Communities and families

Integrated sustainable rural development

Municipalities fit for children

The Fatherhood project


Integrated sustainable rural development

© UNICEF photo by G Pirozzi
Community members outside a dwelling.

The Integrated Sustainable Rural Development (ISRD) Strategy was designed with a vision to attain social cohesion and stable rural communities with strong institutions, sustainable economies and universal access to social amenities and services. United Nations development agencies such as UNICEF, are required by the Government of South Africa to frame programmes to build model communities within its strategies in Eastern Cape, KwaZulu-Natal and Limpopo, the nations poorest three provinces.

The key elements of ISRD

  • Rural development, 
  • Sustainability and effective participation of communities,
  • Integration, 
  • Rural safety nets, and
  • Basket of services

UNICEF’S Role within the ISRD strategy

  • The adoption of the ISRD vision puts children at the centre of Integrated Development Plans (IDPs).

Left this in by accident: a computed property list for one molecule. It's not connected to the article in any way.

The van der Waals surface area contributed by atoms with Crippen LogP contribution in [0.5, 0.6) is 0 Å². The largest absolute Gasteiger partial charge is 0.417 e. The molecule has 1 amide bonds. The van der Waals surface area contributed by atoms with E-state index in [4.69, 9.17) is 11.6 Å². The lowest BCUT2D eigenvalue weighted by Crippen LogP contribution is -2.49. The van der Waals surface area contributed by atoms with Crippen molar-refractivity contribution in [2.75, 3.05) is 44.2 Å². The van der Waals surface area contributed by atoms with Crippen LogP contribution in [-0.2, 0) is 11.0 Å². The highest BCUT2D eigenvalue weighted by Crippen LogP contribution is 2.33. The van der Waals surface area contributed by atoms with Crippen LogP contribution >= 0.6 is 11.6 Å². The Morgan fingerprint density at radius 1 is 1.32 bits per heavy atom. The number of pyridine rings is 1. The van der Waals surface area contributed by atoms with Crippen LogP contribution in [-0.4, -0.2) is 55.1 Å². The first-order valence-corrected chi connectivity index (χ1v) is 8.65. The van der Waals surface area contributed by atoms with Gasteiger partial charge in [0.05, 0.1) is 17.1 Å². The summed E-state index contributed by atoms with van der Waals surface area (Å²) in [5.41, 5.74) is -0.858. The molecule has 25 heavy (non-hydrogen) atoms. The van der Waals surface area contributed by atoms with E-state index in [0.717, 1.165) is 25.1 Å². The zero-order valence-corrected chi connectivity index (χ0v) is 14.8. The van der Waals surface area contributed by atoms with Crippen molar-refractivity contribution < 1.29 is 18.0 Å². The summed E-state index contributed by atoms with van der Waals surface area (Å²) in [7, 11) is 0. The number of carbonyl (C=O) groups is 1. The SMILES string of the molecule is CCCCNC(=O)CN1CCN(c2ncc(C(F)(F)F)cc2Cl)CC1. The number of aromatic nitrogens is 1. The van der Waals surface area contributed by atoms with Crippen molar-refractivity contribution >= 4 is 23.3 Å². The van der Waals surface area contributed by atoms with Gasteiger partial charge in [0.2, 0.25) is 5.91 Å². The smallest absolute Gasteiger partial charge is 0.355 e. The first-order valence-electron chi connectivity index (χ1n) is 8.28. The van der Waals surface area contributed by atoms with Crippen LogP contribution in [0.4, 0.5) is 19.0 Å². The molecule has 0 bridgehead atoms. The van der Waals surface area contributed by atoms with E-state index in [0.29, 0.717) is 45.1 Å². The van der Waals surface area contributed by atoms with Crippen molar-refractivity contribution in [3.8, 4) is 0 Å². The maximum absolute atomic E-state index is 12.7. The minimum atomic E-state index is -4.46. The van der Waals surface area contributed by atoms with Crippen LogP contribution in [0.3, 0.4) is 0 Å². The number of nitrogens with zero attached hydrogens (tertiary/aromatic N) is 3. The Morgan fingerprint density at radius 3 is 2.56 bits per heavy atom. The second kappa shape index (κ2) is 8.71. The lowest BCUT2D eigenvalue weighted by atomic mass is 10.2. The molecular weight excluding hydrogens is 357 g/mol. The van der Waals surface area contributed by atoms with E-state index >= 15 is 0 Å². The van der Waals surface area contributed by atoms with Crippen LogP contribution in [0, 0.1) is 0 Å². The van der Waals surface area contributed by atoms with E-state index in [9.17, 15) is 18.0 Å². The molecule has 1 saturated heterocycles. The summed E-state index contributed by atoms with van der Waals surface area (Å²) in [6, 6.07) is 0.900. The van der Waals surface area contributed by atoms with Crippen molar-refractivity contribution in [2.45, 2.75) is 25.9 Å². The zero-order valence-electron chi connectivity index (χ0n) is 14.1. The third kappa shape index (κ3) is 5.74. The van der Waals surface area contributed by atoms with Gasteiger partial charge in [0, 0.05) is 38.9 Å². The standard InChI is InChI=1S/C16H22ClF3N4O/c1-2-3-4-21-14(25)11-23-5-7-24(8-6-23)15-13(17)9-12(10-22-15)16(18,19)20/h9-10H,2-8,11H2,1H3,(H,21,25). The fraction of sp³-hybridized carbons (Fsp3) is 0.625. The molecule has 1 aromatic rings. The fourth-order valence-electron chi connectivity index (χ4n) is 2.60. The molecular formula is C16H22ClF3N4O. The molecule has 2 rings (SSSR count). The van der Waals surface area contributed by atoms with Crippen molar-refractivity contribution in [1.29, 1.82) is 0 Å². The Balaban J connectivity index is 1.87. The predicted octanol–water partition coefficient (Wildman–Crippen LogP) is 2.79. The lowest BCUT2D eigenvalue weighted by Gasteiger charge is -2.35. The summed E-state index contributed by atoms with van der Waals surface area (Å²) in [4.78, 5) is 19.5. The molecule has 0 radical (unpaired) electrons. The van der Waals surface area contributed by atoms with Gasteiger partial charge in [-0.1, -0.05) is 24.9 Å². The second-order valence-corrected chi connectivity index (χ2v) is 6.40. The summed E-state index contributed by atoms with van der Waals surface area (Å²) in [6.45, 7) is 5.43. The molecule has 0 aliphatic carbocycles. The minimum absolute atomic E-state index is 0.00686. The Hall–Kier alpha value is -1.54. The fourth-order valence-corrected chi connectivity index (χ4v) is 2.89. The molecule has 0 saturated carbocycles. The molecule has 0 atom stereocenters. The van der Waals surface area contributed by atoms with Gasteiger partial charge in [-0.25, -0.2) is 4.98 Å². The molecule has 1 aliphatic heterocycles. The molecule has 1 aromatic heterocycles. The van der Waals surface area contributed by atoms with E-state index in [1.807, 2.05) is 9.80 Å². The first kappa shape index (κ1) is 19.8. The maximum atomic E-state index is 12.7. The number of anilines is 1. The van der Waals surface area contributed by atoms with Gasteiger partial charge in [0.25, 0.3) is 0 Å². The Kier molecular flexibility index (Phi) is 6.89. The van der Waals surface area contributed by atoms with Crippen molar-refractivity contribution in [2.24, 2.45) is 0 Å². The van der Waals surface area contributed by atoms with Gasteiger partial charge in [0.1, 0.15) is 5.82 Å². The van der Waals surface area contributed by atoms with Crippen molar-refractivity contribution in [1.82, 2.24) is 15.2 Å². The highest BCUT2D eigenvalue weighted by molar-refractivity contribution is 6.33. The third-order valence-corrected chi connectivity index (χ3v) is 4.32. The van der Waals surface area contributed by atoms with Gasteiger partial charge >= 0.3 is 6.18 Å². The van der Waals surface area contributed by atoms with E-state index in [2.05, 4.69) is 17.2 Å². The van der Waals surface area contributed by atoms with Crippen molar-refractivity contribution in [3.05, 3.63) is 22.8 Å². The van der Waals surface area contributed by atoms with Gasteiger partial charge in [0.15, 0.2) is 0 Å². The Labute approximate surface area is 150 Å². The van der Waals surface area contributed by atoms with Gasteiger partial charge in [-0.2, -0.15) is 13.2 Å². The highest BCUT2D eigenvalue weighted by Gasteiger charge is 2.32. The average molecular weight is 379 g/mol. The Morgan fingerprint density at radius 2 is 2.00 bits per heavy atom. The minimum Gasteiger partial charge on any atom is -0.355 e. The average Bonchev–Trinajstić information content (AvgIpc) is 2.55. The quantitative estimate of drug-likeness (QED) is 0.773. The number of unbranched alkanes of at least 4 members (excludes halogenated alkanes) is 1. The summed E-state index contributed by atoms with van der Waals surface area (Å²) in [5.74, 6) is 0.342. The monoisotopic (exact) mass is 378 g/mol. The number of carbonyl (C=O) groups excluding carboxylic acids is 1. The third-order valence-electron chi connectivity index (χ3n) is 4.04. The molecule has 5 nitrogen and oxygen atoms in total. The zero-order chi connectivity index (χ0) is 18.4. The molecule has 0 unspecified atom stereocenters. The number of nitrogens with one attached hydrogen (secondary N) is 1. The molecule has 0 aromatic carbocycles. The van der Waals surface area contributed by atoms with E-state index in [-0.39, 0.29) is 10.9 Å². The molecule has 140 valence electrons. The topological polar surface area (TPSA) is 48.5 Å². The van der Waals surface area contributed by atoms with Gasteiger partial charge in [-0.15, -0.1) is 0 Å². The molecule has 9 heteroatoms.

• Community capacity development that prioritise children’s rights.
  • Advocacy for creation of a safety net for children at local level to ensure the integration of children’s issues into the municipality's development plans.
  • Support for Integrated Development Plans and inclusion of children's issues with leadership
  • Creating a meaningful role for local communities to address children’s rights issues.

UNICEF uses a human rights based approach to programming and community capacity development as vehicles to promote support for children’s rights and to strengthen capacity of local municipalities and community partners in the realisation of children’s rights and the creation of municipalities fit for children.

The human rights approach to programming requires the UN and other stakeholders to plan and implement programmes according to the strategic principles of the Convention on the Rights of the Child (CRC) and the Convention on the Elimination of all forms of discrimination against Women (CEDAW) in both process and outcome. All the development work within Human Rights Approach must contribute towards the attainment of objectives encompassed in the Universal Declaration of Human Rights.



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